5. There have been multiple generations of complaint about regulatory regimes in the financial sector. There are both libertarian and mercantilist critiques of the evolution of financial regulation since 1978.

6. A more legalistically oriented complaint about regimes concerns the usurpation of local discretion and the transfer of disputes from a home in the courts to one in administrative agencies.


Quite generally, a complaint about regulation is that the page count of the Code of Federal Regulations increases monotonically and regulatory regimes take on the character of barnacles collecting on a ship, even apart from the ill-effects of agency capture.

I am not sure any of the foregoing has much bearing on the problem posed by the mess in the Gulf. Delays in the construction of barriers brought about by extant procedures of environmental regulation just might.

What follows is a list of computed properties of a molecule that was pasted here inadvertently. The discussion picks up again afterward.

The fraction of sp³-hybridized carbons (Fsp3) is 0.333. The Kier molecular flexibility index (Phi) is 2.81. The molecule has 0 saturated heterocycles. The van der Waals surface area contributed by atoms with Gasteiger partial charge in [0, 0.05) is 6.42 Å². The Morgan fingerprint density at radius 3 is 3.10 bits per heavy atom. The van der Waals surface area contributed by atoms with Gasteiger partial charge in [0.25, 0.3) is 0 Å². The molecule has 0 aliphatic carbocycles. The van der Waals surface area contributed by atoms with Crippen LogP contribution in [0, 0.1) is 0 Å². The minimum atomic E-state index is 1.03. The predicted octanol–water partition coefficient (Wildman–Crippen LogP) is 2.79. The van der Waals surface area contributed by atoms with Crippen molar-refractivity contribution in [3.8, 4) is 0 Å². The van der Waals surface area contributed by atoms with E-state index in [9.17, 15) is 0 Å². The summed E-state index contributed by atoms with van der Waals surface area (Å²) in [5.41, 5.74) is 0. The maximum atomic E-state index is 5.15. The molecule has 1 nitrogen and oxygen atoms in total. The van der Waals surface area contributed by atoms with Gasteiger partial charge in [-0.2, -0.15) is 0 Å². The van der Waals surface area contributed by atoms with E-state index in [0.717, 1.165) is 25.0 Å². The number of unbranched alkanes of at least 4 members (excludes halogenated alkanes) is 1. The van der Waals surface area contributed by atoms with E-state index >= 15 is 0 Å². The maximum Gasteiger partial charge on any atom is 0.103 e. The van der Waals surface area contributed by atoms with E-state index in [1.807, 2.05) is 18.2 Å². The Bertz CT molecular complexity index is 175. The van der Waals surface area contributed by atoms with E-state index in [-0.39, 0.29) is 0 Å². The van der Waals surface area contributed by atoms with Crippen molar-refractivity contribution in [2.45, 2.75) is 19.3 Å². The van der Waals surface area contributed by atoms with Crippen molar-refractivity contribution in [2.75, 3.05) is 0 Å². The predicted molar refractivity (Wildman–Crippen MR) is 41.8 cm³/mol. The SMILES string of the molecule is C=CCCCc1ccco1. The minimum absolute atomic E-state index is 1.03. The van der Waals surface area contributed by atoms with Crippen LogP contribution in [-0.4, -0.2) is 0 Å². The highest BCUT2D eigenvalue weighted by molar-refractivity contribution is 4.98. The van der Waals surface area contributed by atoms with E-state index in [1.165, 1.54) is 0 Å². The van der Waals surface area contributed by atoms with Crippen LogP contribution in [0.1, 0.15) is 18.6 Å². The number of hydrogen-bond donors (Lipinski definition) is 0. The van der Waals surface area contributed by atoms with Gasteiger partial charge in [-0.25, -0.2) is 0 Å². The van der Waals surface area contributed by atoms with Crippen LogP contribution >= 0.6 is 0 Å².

Scanlon, my point is that regulation doesn't seem to work when we need it most, and so the Left's "one-sizes-fits-all" heavy-handed governmental approach to social and economic problems is chimeric. Since the continental shelf is commonwealth, instead of regulations that aren't enforced, how about licenses to drill based on past safety records. Something along those lines would work better than a bloated bureaucracy and would force companies to watch their p's and q's.